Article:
Fashion Lab sets its sights on wearable tech

A glimpse of the LED-accented accessories produced by Mr. Wetzel and Mr. Wright as part of the Fashion 500 show, held in June as part of Iowa City’s Downtown Block Party. CREDIT ERIN CRAWFORD


By Adam Moore

A new competition in Iowa City aims to explore the intersection of technology and fashion with a little help from the creatives in Iowa’s Creative Corridor.

Designer Andre Wright, creator of clothing label Born Leaders United, and James Wetzel, a particle physicist at the University of Iowa and founder of Ob Design Group, are partnering with Mark Ginsberg of M.C. Ginsberg to develop a new competitive concept called the Fashion Lab, wherein two teams will have six weeks to develop a new wear-
able tech product.

Mr. Wright and
Mr. Wetzel will each
lead a team of creative professionals,
who will pick their
own work schedules and team structure. During the day, Mr. Ginsberg will pro- vide workspace and train people to use the nearly $400,000 in welding, casting and fabrication equipment found in the second floor of his downtown shop. Team members working after hours will also have access to the new MERGE space on the Pedestrian Mall.

The intense creation exercise will all lead up to an Oct. 31 unveiling at the Halloween Runway Fashion Show, to be held in downtown Iowa City.

The goal, organizers said, is to bring together 10 Corridor creatives with different backgrounds to “participate in creating the future of fashion.” They’re looking for artists and professionals from a range of backgrounds, including fashion designers, seamstresses, engineers and computer programmers – “people that have the energy to produce some- thing,” Mr. Wetzel said.

“We know there’s creative people in the area; we know they’re just waiting for the opportunity. We’re just giving them a little kick,” he added.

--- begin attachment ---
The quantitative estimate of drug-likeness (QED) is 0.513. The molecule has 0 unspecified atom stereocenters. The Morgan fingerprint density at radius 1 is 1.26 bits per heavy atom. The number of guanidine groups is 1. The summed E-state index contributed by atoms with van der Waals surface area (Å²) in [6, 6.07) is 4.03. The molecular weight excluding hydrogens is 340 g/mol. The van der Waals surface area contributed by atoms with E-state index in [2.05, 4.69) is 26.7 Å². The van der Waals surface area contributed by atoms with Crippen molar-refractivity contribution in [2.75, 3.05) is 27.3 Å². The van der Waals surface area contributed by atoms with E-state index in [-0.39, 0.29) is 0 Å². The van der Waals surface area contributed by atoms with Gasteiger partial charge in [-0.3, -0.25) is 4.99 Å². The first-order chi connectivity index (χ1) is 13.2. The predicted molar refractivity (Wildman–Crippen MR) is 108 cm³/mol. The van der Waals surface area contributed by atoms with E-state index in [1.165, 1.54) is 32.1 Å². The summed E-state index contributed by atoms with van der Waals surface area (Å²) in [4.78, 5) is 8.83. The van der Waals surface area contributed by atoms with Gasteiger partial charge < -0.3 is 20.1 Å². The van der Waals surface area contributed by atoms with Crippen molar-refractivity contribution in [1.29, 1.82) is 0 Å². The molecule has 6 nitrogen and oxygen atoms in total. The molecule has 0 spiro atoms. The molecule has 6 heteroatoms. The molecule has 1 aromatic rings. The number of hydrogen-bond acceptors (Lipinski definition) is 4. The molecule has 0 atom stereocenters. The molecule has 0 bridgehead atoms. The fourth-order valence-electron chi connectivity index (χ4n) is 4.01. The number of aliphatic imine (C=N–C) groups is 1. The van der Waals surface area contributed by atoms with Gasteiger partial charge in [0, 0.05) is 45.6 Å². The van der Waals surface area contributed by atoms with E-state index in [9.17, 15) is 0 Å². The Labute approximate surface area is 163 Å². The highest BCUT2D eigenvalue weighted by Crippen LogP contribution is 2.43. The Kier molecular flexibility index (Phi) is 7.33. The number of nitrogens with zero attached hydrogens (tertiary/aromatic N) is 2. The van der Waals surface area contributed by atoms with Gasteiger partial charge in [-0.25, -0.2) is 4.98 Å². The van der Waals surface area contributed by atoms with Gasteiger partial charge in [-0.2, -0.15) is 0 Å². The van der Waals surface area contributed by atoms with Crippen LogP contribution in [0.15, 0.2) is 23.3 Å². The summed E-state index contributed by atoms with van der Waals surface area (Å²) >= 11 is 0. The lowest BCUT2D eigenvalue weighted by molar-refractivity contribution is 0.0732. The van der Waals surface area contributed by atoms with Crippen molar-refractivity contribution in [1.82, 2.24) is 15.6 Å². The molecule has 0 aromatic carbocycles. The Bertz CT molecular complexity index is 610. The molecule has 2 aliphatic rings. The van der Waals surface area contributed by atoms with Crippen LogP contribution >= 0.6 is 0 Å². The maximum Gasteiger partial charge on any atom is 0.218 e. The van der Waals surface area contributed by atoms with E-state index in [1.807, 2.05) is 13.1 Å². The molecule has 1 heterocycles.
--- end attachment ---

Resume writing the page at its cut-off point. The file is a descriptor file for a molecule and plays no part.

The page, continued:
The concept evolved out of separate collaborations among the trio. The first was between Mr. Ginsberg and Mr. Wetzel, and involved the building of small sculptural pieces capable of detecting muons, a type of subatomic particle. As muons passed through the sculpture, an LED would light up.

“The idea was to let you know you’re not alone,” Mr. Ginsberg recalled, adding that the concept could be miniaturized into stud sets for a truly unique piece of jewelry.

Mr. Wetzel and Mr. Wright connected earlier this year to create glowing LED jackets and accessories that “people were freaking out about” at June’s Downtown Block Party in Iowa City. That led to discussions about what they could do next, and how they could leverage M.C. Ginsberg’s extensive fabrication space.

For Mr. Ginsberg, who regularly works with innovators from the UI and the private sector to create one-off models and proofs of concept, the Fashion Lab concept represents an opportunity to help train some of the area’s emerging design talent and explore new mediums.

“It’s not a money-maker for us, as much as, ‘let’s explore some ideas of newer intersections,’” Mr. Ginsberg said. “Fashion and jeweler y have always been very close to each other, but they haven’t always come into the same environment and worked with each other.”

“We’re not the first ones to do that, but we are the first ones to include a mentoring/apprentice program for jewelry and fashion in the same space and to allow this kind of use of equipment,” he added.

The competition officially kicks off Sept. 18, although there’s plenty left to do, its organizers say. Teams are being formed and finalized, and Mr. Wetzel and Mr. Wright are now looking for local sponsors interested in supporting the competition. A prize may be offered to the winning team, although the larger goal is to get their idea into production, possibly for the stagecraft or theater markets, Mr. Wetzel said.

Iowa City’s local public access network,PATV, will also record some of the teams’ experiences, with the idea of eventually producing a mini-doc on the Fashion Lab – a perfect t for the inherently dramatic process of experimentation.

“The applications [of the Fashion Lab concept] are further-reaching and entertaining,” Mr. Ginsberg said. “I think you can look at this space and what we’re trying to do here as drama and theater, as much as creating a physical object.”